What did Great Britain invent?

Great Britain

The 19th century is exceptional from that long reign of Queen Victoria (1819-1901) coined: As Queen of Great Britain and Ireland, she ruled the British Empire from 1837 to 1901. This epoch is also called the "Victorian era". Major changes and innovations in the history of Great Britain took place here.
From Great Britain the Industrial revolution - England was the "workshop of the world". James Hargreaves eg invented the automatic loom or Samuel Crompton the spinning machine. Steam power was discovered as an important source of energy as early as the 18th century. Thomas Newcomen had already invented the steam engine in 1712, it was made by Thomas Watts further developed. On September 27, 1825, the railway line from Stockton to Darlington opened - for the first time in the history of railways people were transported by steam locomotive. In the middle of the 19th century, England already had over 8,000 kilometers of railroad!
The economic change meant one for the 19th century growth of populationwhich led not only to prosperity but also to poverty, disease and famine. A bad potato harvest broke out in Ireland between 1845 and 1847, for example Famine out - one seventh of the population left Ireland and emigrated to the United States of America, for example. To the world this technical achievements to show Queen Victoria opened in London in the year 1851 the first World exhibition. Here all countries of the world could show their latest inventions, but also present their economic size.
That came with industrialization and mechanization to travel on - Thomas Cook is considered the founder of modern tourism, he also invented the traveler's check as a means of payment. By the way: the first international tennis tournaments took place at Center Court in Wimbledon as early as 1877.

In the middle of the 19th century, a man found refuge in London whose ideas were to shape the entire 20th century and which would extend into the 21st century: the German Karl Marx (1818-1883). He co-authored Friedrich Engels(1820-1895) “The Manifesto of the Communist Party” in 1848. It paved the way for the working class, which began to form politically at the end of the 19th century. Strikes by factory workers took place more and more often to draw attention to the poor working conditions. As a result, laws were passed regulating working hours, working conditions and occupational safety, as well as child labor in factories and workshops.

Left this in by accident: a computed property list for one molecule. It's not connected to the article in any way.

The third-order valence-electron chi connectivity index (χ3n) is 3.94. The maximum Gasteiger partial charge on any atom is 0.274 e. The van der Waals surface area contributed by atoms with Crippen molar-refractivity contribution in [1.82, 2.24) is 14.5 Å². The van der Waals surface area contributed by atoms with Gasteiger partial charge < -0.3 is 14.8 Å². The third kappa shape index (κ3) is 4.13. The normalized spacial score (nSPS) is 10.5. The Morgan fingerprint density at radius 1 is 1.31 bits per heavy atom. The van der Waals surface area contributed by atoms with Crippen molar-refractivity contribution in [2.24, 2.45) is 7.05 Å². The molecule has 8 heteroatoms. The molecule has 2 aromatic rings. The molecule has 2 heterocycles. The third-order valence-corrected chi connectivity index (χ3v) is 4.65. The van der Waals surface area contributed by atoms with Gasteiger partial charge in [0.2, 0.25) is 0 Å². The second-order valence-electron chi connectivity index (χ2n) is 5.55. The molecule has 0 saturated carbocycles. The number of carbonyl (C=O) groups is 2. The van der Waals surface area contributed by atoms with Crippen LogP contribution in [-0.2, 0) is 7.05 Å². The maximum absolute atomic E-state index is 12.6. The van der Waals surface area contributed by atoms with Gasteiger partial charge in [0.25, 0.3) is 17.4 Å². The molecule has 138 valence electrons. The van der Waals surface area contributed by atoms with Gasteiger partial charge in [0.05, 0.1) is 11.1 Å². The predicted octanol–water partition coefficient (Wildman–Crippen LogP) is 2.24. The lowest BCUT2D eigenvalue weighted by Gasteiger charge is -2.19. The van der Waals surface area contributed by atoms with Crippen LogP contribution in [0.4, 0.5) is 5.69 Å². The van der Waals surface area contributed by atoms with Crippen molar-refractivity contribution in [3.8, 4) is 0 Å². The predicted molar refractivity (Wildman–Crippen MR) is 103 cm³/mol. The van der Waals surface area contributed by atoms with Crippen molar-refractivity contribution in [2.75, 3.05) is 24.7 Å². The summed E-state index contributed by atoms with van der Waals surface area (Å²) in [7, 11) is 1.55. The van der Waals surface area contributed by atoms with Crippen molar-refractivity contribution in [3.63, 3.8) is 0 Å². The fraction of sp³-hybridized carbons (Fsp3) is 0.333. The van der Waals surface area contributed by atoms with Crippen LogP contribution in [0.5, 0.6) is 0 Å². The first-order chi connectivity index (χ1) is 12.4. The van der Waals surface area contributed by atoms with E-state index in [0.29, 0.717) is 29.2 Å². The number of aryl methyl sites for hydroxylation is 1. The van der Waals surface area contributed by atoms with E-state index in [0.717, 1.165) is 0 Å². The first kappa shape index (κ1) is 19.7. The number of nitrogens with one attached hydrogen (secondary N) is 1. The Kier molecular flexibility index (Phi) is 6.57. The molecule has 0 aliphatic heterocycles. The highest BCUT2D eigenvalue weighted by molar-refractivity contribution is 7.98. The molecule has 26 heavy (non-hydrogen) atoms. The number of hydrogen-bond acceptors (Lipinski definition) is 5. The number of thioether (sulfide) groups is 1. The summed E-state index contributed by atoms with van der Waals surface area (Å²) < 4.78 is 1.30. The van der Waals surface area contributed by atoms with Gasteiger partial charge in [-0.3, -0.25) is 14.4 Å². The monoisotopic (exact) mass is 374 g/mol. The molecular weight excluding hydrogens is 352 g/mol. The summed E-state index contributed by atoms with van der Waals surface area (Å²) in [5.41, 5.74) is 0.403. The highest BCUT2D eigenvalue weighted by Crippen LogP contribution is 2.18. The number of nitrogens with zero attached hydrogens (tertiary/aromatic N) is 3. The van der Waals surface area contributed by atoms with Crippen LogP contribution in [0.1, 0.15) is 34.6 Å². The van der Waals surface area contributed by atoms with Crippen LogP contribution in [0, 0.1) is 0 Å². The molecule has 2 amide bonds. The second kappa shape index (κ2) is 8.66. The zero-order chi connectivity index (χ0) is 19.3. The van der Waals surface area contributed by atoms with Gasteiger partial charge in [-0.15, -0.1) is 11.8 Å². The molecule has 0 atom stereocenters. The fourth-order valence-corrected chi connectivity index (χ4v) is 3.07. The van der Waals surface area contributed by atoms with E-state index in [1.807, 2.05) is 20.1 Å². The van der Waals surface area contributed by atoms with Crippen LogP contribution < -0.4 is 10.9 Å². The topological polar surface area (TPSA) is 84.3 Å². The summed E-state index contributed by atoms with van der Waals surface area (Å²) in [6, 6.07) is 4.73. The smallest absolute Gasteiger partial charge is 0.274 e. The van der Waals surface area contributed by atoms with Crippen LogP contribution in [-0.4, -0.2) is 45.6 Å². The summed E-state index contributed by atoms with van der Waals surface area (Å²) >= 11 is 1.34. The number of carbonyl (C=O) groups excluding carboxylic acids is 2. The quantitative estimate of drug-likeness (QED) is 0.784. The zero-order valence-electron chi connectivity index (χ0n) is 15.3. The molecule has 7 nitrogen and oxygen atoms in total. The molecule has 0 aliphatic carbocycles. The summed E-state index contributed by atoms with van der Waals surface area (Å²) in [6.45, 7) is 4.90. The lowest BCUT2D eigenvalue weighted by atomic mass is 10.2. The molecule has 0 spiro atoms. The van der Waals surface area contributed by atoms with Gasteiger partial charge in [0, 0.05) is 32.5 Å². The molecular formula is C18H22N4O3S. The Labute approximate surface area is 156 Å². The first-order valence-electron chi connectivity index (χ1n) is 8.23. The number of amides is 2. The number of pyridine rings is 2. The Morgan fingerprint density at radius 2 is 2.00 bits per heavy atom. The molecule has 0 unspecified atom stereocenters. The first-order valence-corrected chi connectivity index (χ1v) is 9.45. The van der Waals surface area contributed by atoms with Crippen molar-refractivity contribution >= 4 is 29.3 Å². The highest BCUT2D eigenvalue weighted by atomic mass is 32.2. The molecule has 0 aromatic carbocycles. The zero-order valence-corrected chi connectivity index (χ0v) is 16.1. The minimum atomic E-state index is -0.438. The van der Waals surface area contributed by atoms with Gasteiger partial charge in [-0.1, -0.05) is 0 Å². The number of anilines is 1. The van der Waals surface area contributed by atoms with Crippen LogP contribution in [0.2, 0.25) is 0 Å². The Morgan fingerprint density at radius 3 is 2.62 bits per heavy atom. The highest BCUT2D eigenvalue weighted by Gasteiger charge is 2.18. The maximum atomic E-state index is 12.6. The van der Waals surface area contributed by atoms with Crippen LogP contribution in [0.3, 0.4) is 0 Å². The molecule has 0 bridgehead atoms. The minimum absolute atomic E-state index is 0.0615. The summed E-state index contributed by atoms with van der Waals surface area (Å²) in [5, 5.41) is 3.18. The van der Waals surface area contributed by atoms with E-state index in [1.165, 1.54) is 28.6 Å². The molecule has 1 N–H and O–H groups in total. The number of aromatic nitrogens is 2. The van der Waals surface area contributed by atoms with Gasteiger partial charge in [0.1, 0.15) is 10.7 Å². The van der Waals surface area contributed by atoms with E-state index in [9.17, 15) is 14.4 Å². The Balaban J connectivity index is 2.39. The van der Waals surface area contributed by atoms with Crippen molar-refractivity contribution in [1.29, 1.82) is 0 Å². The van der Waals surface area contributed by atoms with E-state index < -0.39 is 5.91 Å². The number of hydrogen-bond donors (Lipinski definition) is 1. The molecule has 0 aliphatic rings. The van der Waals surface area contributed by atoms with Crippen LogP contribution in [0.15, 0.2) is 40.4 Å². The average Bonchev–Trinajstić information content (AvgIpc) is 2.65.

Marx (left) and Engels (right) with family
The political tensions at the transition from the 19th to the 20th century could not offset the economic and social gains for society. About closedEngland together withFrance and Russia 1907 the Ententeto sort of Countervailing power to form the Triple Alliance of Germany, Austria-Hungary and Italy concluded in 1882. This power constellation existed until and during the eruption First world war. When England entered the war on August 4, 1914, the then British Foreign Minister Sir Edward Gray (1862-1933) is said to have said: “The lights are going out all over Europe. We will never see them shine again in our lives. "
England emerged victorious from the First World War and thus played a leading role in the drafting of the peace treaties. Great Britain repeatedly emerged victorious from World War II in its alliance with France, the USSR and the USA.

After this second World War aspired to the former British Colonies after independence. This was the case in India, for example, where Queen Victoria had been Empress since 1876. The British also lost their supremacy in the Middle East, especially in Egypt. With the former colonial states and now independent states, Great Britain is in the Commonwealth of Nations still connected. The cornerstone for the establishment of this association of states were 1926 in the Balfour Declaration or finally through the Westminster Statute in the year 1931 placed. Britain's foreign policy was primarily focused on the Commonwealth of Nations and the United States, rather than continental Europe.

Already a year after the end of the Second World War called Winston Churchill (1874-1965) to the unification of the European states, Great Britain did not want to be part of this community of states, but wanted to support it. So it is not surprising that it was not a founding member of the ECSC in 1952. This also applies to the establishment of the European Economic Community (EEC) in 1957.
Ao.Univ.-Prof. Mag. Dr. Anita Prettenthaler-Ziegerhofer

is deputy Head of the Institute for Austrian Legal History and European Legal Development. She specializes in contemporary history.

Britain tried a year 1960 by creating the European Free Trade Association (EFTA) to take a different economic path, but with the aim of becoming a member of the EEC. France prevented the island monarchy from joining the EEC twice, and it was not until 1973 that Great Britain was able to join what was then the EC. As an EC or EU member, Great Britain has a special status, it is not a member of the euro zone and not a member of borderless Europe (Schengen Europe). A passport is still required when entering the UK.

London is not just where the largest banks in the world have their seat, but also the venue of the 30th Summer Olympics in 2012.